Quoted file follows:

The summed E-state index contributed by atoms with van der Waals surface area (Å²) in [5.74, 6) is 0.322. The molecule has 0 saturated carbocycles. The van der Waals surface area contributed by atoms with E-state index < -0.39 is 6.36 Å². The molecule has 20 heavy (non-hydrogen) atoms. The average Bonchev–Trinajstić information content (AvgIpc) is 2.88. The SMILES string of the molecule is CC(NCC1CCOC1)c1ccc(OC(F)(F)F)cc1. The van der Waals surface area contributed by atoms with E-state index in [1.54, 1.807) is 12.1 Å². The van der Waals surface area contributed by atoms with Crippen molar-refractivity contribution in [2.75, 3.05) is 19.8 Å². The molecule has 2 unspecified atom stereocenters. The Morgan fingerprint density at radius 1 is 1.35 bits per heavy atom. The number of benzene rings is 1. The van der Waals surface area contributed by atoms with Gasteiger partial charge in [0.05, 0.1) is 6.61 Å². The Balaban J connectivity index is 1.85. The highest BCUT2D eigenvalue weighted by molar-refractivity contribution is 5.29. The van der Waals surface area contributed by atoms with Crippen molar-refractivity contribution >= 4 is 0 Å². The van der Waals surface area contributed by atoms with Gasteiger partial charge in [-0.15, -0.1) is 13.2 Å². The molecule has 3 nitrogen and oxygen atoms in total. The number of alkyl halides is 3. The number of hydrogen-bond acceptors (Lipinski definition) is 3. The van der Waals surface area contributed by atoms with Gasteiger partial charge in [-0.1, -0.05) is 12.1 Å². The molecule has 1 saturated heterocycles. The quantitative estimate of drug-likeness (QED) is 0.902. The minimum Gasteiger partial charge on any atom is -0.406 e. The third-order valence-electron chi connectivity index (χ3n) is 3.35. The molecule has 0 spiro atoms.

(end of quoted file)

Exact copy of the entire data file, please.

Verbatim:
The summed E-state index contributed by atoms with van der Waals surface area (Å²) in [5.74, 6) is 0.322. The molecule has 0 saturated carbocycles. The van der Waals surface area contributed by atoms with E-state index < -0.39 is 6.36 Å². The molecule has 20 heavy (non-hydrogen) atoms. The average Bonchev–Trinajstić information content (AvgIpc) is 2.88. The SMILES string of the molecule is CC(NCC1CCOC1)c1ccc(OC(F)(F)F)cc1. The van der Waals surface area contributed by atoms with E-state index in [1.54, 1.807) is 12.1 Å². The van der Waals surface area contributed by atoms with Crippen molar-refractivity contribution in [2.75, 3.05) is 19.8 Å². The molecule has 2 unspecified atom stereocenters. The Morgan fingerprint density at radius 1 is 1.35 bits per heavy atom. The number of benzene rings is 1. The van der Waals surface area contributed by atoms with Gasteiger partial charge in [0.05, 0.1) is 6.61 Å². The Balaban J connectivity index is 1.85. The highest BCUT2D eigenvalue weighted by molar-refractivity contribution is 5.29. The van der Waals surface area contributed by atoms with Crippen molar-refractivity contribution >= 4 is 0 Å². The van der Waals surface area contributed by atoms with Gasteiger partial charge in [-0.15, -0.1) is 13.2 Å². The molecule has 3 nitrogen and oxygen atoms in total. The number of alkyl halides is 3. The number of hydrogen-bond acceptors (Lipinski definition) is 3. The van der Waals surface area contributed by atoms with Gasteiger partial charge in [-0.1, -0.05) is 12.1 Å². The molecule has 1 saturated heterocycles. The quantitative estimate of drug-likeness (QED) is 0.902. The minimum Gasteiger partial charge on any atom is -0.406 e. The third-order valence-electron chi connectivity index (χ3n) is 3.35. The molecule has 0 spiro atoms.